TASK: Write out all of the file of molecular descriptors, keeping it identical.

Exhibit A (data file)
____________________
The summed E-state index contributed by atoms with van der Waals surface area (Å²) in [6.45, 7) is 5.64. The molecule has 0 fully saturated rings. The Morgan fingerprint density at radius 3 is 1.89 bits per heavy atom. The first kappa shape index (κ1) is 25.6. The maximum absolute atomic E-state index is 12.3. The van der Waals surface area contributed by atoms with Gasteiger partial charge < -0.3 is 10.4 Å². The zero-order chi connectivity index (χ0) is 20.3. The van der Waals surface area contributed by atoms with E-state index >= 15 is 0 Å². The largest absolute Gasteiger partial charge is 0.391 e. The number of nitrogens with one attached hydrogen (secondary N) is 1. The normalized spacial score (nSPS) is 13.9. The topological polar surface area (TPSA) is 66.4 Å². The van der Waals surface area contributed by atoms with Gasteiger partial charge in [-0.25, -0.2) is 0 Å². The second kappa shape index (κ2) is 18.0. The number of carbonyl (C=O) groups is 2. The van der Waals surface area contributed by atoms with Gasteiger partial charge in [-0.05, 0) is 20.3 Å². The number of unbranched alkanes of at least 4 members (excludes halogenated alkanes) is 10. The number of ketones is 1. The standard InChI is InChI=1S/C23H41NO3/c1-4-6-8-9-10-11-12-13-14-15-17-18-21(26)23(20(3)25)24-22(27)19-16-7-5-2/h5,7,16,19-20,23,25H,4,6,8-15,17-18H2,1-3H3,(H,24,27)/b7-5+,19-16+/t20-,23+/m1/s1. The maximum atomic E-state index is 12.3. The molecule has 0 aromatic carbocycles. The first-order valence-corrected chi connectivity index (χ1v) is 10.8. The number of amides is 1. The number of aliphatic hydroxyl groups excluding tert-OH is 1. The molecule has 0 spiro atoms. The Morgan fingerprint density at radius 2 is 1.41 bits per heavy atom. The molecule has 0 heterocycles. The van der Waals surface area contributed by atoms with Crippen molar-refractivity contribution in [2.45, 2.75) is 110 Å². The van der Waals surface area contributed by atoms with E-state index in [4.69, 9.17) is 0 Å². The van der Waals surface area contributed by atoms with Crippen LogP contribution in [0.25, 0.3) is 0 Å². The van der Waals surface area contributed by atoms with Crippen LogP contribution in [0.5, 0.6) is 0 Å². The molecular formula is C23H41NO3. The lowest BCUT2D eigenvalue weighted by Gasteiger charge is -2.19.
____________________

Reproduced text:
The summed E-state index contributed by atoms with van der Waals surface area (Å²) in [6.45, 7) is 5.64. The molecule has 0 fully saturated rings. The Morgan fingerprint density at radius 3 is 1.89 bits per heavy atom. The first kappa shape index (κ1) is 25.6. The maximum absolute atomic E-state index is 12.3. The van der Waals surface area contributed by atoms with Gasteiger partial charge < -0.3 is 10.4 Å². The zero-order chi connectivity index (χ0) is 20.3. The van der Waals surface area contributed by atoms with E-state index >= 15 is 0 Å². The largest absolute Gasteiger partial charge is 0.391 e. The number of nitrogens with one attached hydrogen (secondary N) is 1. The normalized spacial score (nSPS) is 13.9. The topological polar surface area (TPSA) is 66.4 Å². The van der Waals surface area contributed by atoms with Gasteiger partial charge in [-0.25, -0.2) is 0 Å². The second kappa shape index (κ2) is 18.0. The number of carbonyl (C=O) groups is 2. The van der Waals surface area contributed by atoms with Gasteiger partial charge in [-0.05, 0) is 20.3 Å². The number of unbranched alkanes of at least 4 members (excludes halogenated alkanes) is 10. The number of ketones is 1. The standard InChI is InChI=1S/C23H41NO3/c1-4-6-8-9-10-11-12-13-14-15-17-18-21(26)23(20(3)25)24-22(27)19-16-7-5-2/h5,7,16,19-20,23,25H,4,6,8-15,17-18H2,1-3H3,(H,24,27)/b7-5+,19-16+/t20-,23+/m1/s1. The maximum atomic E-state index is 12.3. The molecule has 0 aromatic carbocycles. The first-order valence-corrected chi connectivity index (χ1v) is 10.8. The number of amides is 1. The number of aliphatic hydroxyl groups excluding tert-OH is 1. The molecule has 0 spiro atoms. The Morgan fingerprint density at radius 2 is 1.41 bits per heavy atom. The molecule has 0 heterocycles. The van der Waals surface area contributed by atoms with Crippen molar-refractivity contribution in [2.45, 2.75) is 110 Å². The van der Waals surface area contributed by atoms with E-state index in [4.69, 9.17) is 0 Å². The van der Waals surface area contributed by atoms with Crippen LogP contribution in [0.25, 0.3) is 0 Å². The van der Waals surface area contributed by atoms with Crippen LogP contribution in [0.5, 0.6) is 0 Å². The molecular formula is C23H41NO3. The lowest BCUT2D eigenvalue weighted by Gasteiger charge is -2.19.